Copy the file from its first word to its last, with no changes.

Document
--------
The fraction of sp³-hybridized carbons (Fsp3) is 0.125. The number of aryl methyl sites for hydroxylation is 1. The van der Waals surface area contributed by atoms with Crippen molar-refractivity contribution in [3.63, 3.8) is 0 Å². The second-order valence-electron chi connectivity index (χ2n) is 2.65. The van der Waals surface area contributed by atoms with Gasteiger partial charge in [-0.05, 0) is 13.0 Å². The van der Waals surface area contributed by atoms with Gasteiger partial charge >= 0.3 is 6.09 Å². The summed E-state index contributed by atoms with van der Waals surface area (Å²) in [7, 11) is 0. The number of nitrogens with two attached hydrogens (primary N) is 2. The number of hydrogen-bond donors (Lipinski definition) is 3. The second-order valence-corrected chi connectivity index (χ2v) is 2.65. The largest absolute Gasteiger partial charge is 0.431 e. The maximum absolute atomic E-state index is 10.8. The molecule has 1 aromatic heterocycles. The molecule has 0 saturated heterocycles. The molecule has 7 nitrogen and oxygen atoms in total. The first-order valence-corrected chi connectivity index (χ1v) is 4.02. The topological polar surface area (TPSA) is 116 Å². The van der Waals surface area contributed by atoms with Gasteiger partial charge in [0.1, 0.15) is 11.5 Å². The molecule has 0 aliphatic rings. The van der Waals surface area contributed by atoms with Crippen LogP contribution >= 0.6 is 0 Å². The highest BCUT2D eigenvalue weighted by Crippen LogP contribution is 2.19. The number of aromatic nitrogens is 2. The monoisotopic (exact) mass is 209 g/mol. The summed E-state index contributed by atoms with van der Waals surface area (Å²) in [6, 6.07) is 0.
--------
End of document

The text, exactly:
The fraction of sp³-hybridized carbons (Fsp3) is 0.125. The number of aryl methyl sites for hydroxylation is 1. The van der Waals surface area contributed by atoms with Crippen molar-refractivity contribution in [3.63, 3.8) is 0 Å². The second-order valence-electron chi connectivity index (χ2n) is 2.65. The van der Waals surface area contributed by atoms with Gasteiger partial charge in [-0.05, 0) is 13.0 Å². The van der Waals surface area contributed by atoms with Gasteiger partial charge >= 0.3 is 6.09 Å². The summed E-state index contributed by atoms with van der Waals surface area (Å²) in [7, 11) is 0. The number of nitrogens with two attached hydrogens (primary N) is 2. The number of hydrogen-bond donors (Lipinski definition) is 3. The second-order valence-corrected chi connectivity index (χ2v) is 2.65. The largest absolute Gasteiger partial charge is 0.431 e. The maximum absolute atomic E-state index is 10.8. The molecule has 1 aromatic heterocycles. The molecule has 0 saturated heterocycles. The molecule has 7 nitrogen and oxygen atoms in total. The first-order valence-corrected chi connectivity index (χ1v) is 4.02. The topological polar surface area (TPSA) is 116 Å². The van der Waals surface area contributed by atoms with Gasteiger partial charge in [0.1, 0.15) is 11.5 Å². The molecule has 0 aliphatic rings. The van der Waals surface area contributed by atoms with Crippen LogP contribution >= 0.6 is 0 Å². The highest BCUT2D eigenvalue weighted by Crippen LogP contribution is 2.19. The number of aromatic nitrogens is 2. The monoisotopic (exact) mass is 209 g/mol. The summed E-state index contributed by atoms with van der Waals surface area (Å²) in [6, 6.07) is 0.